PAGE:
I couldn’t have predicted that the night I arrived in Romania, I’d end up eating food from Moldova instead.
In all honestly, I had no idea what kind of food I’d be eating in general on this trip–a trip in which I’d be cruising the Danube River. If pressed, I’d have imagined some sort of stuffed cabbage, a meaty stew, or some kind of sausage, but I couldn’t have told you what was Romanian, what was Moldovan, or, for that matter, what was any national cuisine in Eastern Europe. So when the concierge at our hotel mentioned that he’d just taken his girlfriend out to this wonderful little spot that was walking distance, served pastries, and would cost us less than 150 Romanian leu (that’s around $30 USD), my husband Ryan and I decided to give it a try. After all, we weren’t starving. A little pastry shop sounded perfect.
Well, we were right about only one thing: our multi-course meal did end up costing us less than $30 USD, but it definitely wasn’t the kind of pastry shop with tiny squares of cheesecake and brownies that we’d imagined. Here was a restaurant dedicated, instead, to meat pies, or, more specifically, to placinte, Moldovan meat pies.
Not a pastry shop á la a tucked-away, dimly lit café you’d find in the United States, La Placinte is an inspired chain of restaurants in Bucharest that specializes in home-cooked cuisine reminiscent of the Moldovan countryside. The menu, which is pages and pages thick, includes everything from soups to pies to pastas to meat-centric plates and side dishes. It also has an extensive alcohol list (especially vodka!) and a number of locally-brewed beers. From what we could tell, La Placinte’s approach to food is similar to the tapas restaurants I’ve been to in Spain: order plenty of little plates and share them.
So that’s exactly what we did.
We started with—what else?—a pie. At our server’s recommendation, we chose the Moldovan pie with cow and sheep cheese–Placinta cu branza de oi si de vaci–and ordered two local beers. “The pie will take about twenty minutes,” she told us.
The pie came out, surprisingly, in six minutes. We put down our beers (more on that in a second), cut the pie open, sliced through the flaky crust into the ricotta-like cheese center, and served ourselves triangle-shaped slices. The first thought I had, eating it, was that it reminded me of many of the pastries I used to eat on a daily basis when I lived in Malta. There, they are called pastizzis, and are often filled with ricotta or, to my horror, peas. I was smitten, as anything that even vaguely reminds me of Malta is approved in my book.
The next dish that came out was a salad with cucumbers, tomatoes, and olives. Ryan ordered layered cake with egg and salmon.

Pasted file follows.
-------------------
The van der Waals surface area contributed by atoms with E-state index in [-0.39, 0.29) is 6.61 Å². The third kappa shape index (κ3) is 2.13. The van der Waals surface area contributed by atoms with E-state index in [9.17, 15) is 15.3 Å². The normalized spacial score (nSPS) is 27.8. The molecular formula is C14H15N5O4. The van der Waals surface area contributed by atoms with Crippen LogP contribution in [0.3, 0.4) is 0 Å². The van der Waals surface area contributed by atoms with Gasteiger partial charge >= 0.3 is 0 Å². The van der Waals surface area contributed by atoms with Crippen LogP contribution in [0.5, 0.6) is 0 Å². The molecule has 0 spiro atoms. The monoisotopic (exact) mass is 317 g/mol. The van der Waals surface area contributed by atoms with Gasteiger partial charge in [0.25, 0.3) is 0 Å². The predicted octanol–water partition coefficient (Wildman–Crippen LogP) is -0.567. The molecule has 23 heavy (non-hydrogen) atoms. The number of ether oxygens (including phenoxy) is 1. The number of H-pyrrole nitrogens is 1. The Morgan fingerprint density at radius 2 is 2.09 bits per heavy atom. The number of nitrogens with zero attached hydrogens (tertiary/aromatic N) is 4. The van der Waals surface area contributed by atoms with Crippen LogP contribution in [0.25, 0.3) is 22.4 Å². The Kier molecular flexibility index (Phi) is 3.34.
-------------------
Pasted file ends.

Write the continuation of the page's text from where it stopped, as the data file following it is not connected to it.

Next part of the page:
Then, we ordered a bowl of pelmenis, my favorite food from Russia. The Moldovan pelmenis were very similar, as they, too, were stuffed with pork and served with a small dollop of sour cream. On the menu, the dish is called Pelmeni de casa cu smantana. Here’s me (let’s face it, a very bedraggled me…hey, it’s a long trip from Los Angeles to Bucharest!), enjoying some of them:
We also ordered Taitei de casa cu branza de oi (spaghetti tossed in olive oil and served with a side of grated sheep’s cheese). Here it is:
While Ryan and I sat there in a very foreign city, listening to the Moldovans and Romanians all around us banter about their lives, jobs, and loves, we wondered what the next two weeks would hold for us. We finished up our many-course meal with two shots of bronze-colored Transylvanian vodka, toasted to our upcoming adventure, to what we hoped would be two inspiring and mind-blowing weeks in a region of the world neither of us had ever visited—much less knew much about.
We took the long way back to our hotel, pointing out some of Bucharest’s glorious Paris-inspired buildings shining in the moonlight. We passed by a busy metro stop, marveled at a statue in a square, and watched people in restaurants eating and spending time together.
Because it was the first night of a two-week stay in Eastern Europe, a trip in which I would come to learn that there are delicate and powerful nuances between the cuisines of all the diverse countries and regions that make us this unique area of the world, we were satisfied with our first foray into cuisine that was very new–and very exciting–to us. As the trip would progress, we would learn that Romanian food is not exactly like Moldovan food, even though La Placinte attracts both communities and that both countries do share a lot of cuisine in common. We would learn that there are compelling similarities, as so many countries in these regions typically serve a combination of beef, pork, potatoes, cabbage, and a variety of cereal grains.
But there are also important differences. For one thing, we’d come to learn that because the many countries in Eastern Europe are multi-ethnic, the food may differ dramatically from region to region as Moldovan, Ukranian, Bulgarian, or Russian traditions came into contact with each other. Food tells its own history–and that night, I couldn’t wait to learn more.
Who knew Moldovan food would be the perfect introduction to Romania?
20 Dacia Blvd., Bucharest, Romania
Article and photographs by Kristin Winet (except the photo of the front of the restaurant, which was provided by La Placinte).
Special thanks to Viking River Cruises for hosting my recent stay in Bucharest. However, dinner was purchased by the author and all opinions are, of course, her own. Check out La Placinte’s menu online to whet your appetite!